SAAC Opens 33rd Annual Show
Product Safety Hot Topic At 33rd Annual Show
The Specialty Advertising Association of California (SAAC) kicked off its annual trade show yesterday at the Long Beach Convention Center, with more than 400 exhibitors, numerous networking events, and education sessions covering topics such as the effective use of digital marketing, an overview of the incentive business, and low-cost marketing ideas to build a business.
Before the show opened on Wednesday, Joel Schaffer, president of Sound Line (asi/88241), moderated a fast-paced panel discussion with industry leaders. "Rock Stars of the Industry," featured Gill Studios (asi/56950) President Paul Lage, HumphreyLine (asi/62050) President Mel Ellis, ASI President and CEO Tim Andrews, PPAI Executive Vice President Bob McLean, PromoShop President Memo Kahan (asi/300446) and Todd Singleton, president of The Singleton Co., a Kaeser & Blair (asi/238600) company. Touching on issues such as the effect of commodity prices, the ability to track the ROI of social media, and the product safety regulations that suppliers and distributors are grappling to understand, panelists took turns sharing their insights.
"We use social media because people think we have to do it, said Memo Kahan. "But we don't count on it for business." Tim Andrews noted that it's crucial to "coach employees" on how to use social media to its greatest advantage and to realize that alternate forms of social media should be gauged differently. "If you're doing recruiting for talent, you need to be on LinkedIn," Andrews said. "Few people send resumes anymore, but nearly everyone uses LinkedIn to find new employees." Lage advised attendees of the session to "embrace new technology. You have to be a part of it because it will find its way into our industry."
On the topic of product safety, Schaffer showed a pie chart that stated 51% of respondents to a recent ASI survey were "very concerned" about product safety, 38% said they're "not too concerned" and 11% said they weren't at all concerned – findings that troubled the panelists. "We all need to be aware of what's going on with product safety regulations," McLean said. "If someone isn't complying with the laws and there's an incident, it hurts the whole industry."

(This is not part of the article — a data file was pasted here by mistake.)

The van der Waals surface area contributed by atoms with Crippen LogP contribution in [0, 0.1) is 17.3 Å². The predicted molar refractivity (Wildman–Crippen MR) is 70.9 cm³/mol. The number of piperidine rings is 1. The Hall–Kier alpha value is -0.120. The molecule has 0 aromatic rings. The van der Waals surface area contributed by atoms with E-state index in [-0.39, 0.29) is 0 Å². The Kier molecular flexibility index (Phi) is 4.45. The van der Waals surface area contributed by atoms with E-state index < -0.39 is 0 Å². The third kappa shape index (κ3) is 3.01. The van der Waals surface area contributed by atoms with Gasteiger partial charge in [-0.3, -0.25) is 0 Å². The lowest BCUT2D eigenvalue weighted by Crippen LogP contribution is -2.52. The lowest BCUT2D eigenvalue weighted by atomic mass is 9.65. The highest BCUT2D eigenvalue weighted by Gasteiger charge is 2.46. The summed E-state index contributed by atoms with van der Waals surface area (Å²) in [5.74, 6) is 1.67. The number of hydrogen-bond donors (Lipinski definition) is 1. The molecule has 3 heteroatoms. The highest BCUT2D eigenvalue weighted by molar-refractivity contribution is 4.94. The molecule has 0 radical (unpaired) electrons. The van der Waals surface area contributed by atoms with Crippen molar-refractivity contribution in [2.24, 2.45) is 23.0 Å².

Ellis pointed out that any item containing SPF, such as lip balm, must have a warning label. "I've had to hire a full-time employee just to deal with safety and compliance issues and I've spent a considerable amount of money," he said. Kahan, though, said that he views product safety as a great sales opportunity for distributors. "It's a valuable service that's offered," he said. "We're basically saying, ‘We're taking care of this for you' to our clients." Singleton, however, pointed out that "some clients will take the risk" and not worry about product safety because they "don't want to pay more for products that have been thoroughly tested."
Also covering topics such as the general business climate in the market today, Andrews encouraged the audience to meet with their local state representatives to voice concerns over topics like taxes and product safety. "It's not as hard as you think to meet with them," he said. "Treat them as you would a customer and sell them on the value of this industry." McLean noted the increasing health of the industry overall. "I'd like to see us not so much grow market share against each other," he said, "but against other forms of advertising media."
The 2013 SAAC Show will be held from August 7-8. www.thesaacshow.org.